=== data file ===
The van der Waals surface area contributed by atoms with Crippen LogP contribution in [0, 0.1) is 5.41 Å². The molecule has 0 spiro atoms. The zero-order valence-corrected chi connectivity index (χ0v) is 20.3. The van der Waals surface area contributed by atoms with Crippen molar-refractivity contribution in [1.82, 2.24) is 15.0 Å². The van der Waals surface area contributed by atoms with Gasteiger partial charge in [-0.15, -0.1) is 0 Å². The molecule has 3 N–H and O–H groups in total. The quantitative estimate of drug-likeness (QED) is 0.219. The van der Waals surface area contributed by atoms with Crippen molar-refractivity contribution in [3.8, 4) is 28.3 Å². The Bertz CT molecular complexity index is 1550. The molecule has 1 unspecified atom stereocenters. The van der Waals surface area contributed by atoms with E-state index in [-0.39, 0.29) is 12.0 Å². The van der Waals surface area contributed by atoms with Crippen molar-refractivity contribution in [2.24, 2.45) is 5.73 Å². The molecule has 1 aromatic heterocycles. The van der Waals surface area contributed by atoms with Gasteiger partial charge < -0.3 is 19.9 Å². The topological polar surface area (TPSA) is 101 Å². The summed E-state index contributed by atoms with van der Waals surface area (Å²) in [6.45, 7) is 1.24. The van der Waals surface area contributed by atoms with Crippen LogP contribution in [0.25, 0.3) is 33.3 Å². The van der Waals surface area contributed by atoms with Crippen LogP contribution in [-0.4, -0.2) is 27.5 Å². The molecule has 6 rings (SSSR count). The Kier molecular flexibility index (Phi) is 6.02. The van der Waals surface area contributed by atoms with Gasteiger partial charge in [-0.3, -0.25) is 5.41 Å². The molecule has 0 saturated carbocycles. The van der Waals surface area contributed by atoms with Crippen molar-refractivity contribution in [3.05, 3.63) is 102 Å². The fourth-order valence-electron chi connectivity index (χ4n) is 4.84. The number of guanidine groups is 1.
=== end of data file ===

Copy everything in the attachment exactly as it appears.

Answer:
The van der Waals surface area contributed by atoms with Crippen LogP contribution in [0, 0.1) is 5.41 Å². The molecule has 0 spiro atoms. The zero-order valence-corrected chi connectivity index (χ0v) is 20.3. The van der Waals surface area contributed by atoms with Crippen molar-refractivity contribution in [1.82, 2.24) is 15.0 Å². The van der Waals surface area contributed by atoms with Gasteiger partial charge in [-0.15, -0.1) is 0 Å². The molecule has 3 N–H and O–H groups in total. The quantitative estimate of drug-likeness (QED) is 0.219. The van der Waals surface area contributed by atoms with Crippen molar-refractivity contribution in [3.8, 4) is 28.3 Å². The Bertz CT molecular complexity index is 1550. The molecule has 1 unspecified atom stereocenters. The van der Waals surface area contributed by atoms with E-state index in [-0.39, 0.29) is 12.0 Å². The van der Waals surface area contributed by atoms with Crippen molar-refractivity contribution in [2.24, 2.45) is 5.73 Å². The molecule has 1 aromatic heterocycles. The van der Waals surface area contributed by atoms with Gasteiger partial charge < -0.3 is 19.9 Å². The topological polar surface area (TPSA) is 101 Å². The summed E-state index contributed by atoms with van der Waals surface area (Å²) in [6.45, 7) is 1.24. The van der Waals surface area contributed by atoms with Crippen LogP contribution in [0.25, 0.3) is 33.3 Å². The van der Waals surface area contributed by atoms with Crippen LogP contribution in [-0.4, -0.2) is 27.5 Å². The molecule has 6 rings (SSSR count). The Kier molecular flexibility index (Phi) is 6.02. The van der Waals surface area contributed by atoms with Gasteiger partial charge in [-0.3, -0.25) is 5.41 Å². The molecule has 0 saturated carbocycles. The van der Waals surface area contributed by atoms with Crippen molar-refractivity contribution in [3.05, 3.63) is 102 Å². The fourth-order valence-electron chi connectivity index (χ4n) is 4.84. The number of guanidine groups is 1.